Betty and George exemplify many of the same problems with conflict that are experienced by Tina and Ben, as well as many of the other couples we interviewed. Betty and George have lived together many more years (forty-three) than have Tina and Ben, yet they still struggle with rules to govern their own storming periods of conflict. When asked how they handle their disagreements, Betty mentioned that if George has a number of things that he needs to get off his chest, she just lets him blow off his steam, so that he will simmer down. George, on the other hand, indicates that when they disagree, he tends to “give in” to Betty: “I try to irk her a little sometimes. But I give her whatever she wants.” Betty disagrees with George’s assessment, indicating that she tends to back down when in disagreement with George because her mother told her: “Don’t ever get mad at the same time.” Betty claims that she tends to get silent when she is very angry and remains silent for a long time. When asked how he deals with this silence, George indicated that “I just let it roll off my back and wait.” This, in turn, makes Betty even more angry: “He doesn’t even get bothered by it.”

Clearly, Betty and George get trapped in their own escalating conflicts. He tends to express his anger, ‘but she, simply lets it pass and then doesn’t remember what she was going to do anyway, which might further anger George. She tends to quite communicating when she is angry, which leads George to withdraw from her. This makes her even more angry. What keeps these escalating conflicts from blowing apart this long-lasting couple? Like George and Martha in “Who’s Afraid of Virginia Wolf”, this couple has constructed certain control mechanisms that bring escalating conflicts to an end. Typically, Betty will give in to George’s wishes, unless there is a financial issue, in which case Betty’s acknowledged expertise (and George’s expressed fears about money) takes precedence over George’s need for control. Betty acknowledges that George “is in control. I was brought up that way and that’s the way it is.”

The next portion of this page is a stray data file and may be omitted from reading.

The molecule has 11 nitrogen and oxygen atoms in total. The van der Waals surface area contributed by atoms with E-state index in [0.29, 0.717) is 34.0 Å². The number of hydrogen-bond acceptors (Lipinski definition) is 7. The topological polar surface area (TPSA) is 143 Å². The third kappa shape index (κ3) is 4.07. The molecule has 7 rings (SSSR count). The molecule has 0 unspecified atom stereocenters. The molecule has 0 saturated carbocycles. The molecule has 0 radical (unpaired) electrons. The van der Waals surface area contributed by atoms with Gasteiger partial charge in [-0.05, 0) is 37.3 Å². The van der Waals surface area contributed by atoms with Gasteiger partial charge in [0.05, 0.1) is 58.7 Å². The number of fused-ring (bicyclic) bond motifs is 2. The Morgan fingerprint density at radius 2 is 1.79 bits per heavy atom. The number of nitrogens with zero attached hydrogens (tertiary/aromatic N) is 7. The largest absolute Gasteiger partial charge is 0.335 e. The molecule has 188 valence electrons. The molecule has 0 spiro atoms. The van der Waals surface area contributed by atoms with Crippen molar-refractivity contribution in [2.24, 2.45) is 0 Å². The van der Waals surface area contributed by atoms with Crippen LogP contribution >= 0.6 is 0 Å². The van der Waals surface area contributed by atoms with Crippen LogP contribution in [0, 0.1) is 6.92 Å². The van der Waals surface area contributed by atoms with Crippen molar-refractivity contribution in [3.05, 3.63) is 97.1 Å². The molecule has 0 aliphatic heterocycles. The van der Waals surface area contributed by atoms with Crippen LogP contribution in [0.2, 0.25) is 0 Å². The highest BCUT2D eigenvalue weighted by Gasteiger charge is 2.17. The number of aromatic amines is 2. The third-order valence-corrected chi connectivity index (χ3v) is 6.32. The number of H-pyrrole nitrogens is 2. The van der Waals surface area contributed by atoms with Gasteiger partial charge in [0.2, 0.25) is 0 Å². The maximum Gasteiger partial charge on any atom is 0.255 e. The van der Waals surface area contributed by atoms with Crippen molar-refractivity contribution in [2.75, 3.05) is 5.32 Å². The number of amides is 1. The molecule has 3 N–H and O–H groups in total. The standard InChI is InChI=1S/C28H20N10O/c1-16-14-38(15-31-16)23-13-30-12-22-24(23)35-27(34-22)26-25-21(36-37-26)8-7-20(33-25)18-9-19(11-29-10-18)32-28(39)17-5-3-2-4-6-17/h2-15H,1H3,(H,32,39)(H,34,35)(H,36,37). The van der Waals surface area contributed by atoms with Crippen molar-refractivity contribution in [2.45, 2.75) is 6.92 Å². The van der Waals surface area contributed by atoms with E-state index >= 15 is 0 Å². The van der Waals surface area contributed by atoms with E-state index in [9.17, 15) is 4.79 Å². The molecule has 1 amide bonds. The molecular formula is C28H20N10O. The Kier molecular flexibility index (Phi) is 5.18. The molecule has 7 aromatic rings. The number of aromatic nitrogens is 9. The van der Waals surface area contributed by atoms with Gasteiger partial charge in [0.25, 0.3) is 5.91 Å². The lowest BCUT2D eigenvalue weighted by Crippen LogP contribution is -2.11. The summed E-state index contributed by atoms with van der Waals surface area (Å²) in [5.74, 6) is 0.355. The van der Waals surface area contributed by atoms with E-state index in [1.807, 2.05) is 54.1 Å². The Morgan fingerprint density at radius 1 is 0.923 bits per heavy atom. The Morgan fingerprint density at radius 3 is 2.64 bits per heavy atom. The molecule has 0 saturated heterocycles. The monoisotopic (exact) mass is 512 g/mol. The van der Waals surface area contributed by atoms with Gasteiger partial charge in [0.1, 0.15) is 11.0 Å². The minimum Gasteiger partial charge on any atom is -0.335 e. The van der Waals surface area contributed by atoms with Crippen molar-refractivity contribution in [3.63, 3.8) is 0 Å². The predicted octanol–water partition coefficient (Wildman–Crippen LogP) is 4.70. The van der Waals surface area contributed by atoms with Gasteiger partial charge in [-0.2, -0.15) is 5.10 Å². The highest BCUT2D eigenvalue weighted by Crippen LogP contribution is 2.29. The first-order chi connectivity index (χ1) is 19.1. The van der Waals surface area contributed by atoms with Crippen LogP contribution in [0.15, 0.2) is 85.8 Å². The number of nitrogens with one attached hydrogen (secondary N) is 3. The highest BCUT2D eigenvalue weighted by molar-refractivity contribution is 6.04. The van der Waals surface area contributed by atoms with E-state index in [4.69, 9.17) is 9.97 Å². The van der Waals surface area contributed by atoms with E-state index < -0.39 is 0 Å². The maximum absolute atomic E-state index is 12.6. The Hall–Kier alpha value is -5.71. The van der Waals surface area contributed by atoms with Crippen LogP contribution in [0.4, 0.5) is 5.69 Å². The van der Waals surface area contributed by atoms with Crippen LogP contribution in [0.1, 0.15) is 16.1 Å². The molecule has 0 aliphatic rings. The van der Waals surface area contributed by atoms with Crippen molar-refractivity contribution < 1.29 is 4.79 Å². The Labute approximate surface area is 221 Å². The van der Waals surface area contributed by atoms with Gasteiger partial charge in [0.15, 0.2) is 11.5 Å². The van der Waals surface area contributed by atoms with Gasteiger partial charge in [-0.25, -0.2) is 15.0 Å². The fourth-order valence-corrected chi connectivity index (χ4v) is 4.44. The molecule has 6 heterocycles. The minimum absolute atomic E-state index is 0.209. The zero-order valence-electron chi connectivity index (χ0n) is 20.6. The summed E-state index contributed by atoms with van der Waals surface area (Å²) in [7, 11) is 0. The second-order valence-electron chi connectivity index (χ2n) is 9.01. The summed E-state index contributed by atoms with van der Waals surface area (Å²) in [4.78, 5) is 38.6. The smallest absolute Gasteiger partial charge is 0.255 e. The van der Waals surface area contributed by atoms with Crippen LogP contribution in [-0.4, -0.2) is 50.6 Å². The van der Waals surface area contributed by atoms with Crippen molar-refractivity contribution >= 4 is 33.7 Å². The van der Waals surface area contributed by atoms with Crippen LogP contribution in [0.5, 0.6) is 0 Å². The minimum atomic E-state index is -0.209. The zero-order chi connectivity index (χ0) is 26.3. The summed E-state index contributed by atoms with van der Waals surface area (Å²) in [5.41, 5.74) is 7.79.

Outside the interview, Betty disclosed that in the past, there was another control mechanism that she employed when conflict got out of hand (and George became physically abusive). She warned George that if he ever hit her or the children she would leave him. In their early life together, they both had an absolute commitment to their children’s happiness and would find life without the children to be intolerable. Thus, the threat of leaving George without any access to the children was very strong and helped to bring escalating conflicts to a close. These two governing mechanisms — the man’s right to have a final say and the woman’s right to leave with custody of the children — were quite prevalent among many heterosexual couples during the 1940s and 1950s (and before). Today, these mechanisms tend to be dysfunctional. Women do not automatically defer to their husbands, nor are women automatically given sole custody of their children. Thus, new ways must be found to terminate escalating conflict or the couple must find a strategy for resolving conflict that cuts off the escalation before it begins.


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William BergquistWilliam Bergquist, Ph.D. An international coach and consultant in the fields of psychology, management and public administration, author of more than 50 books, and president of a psychology institute. Dr. Bergquist consults on and writes about personal, group, organizational and societal transitions and transformations. His published work ranges from the personal transitions of men and women in their 50s and the struggles of men and women in recovering from strokes to the experiences of freedom among the men and women of Eastern Europe following the collapse of the Soviet Union. In recent years, Bergquist has focused on the processes of organizational coaching. He is coauthor with Agnes Mura of coachbook, co-founder of the International Journal of Coaching in Organizations and co-founder of the International Consortium for Coaching in Organizations.

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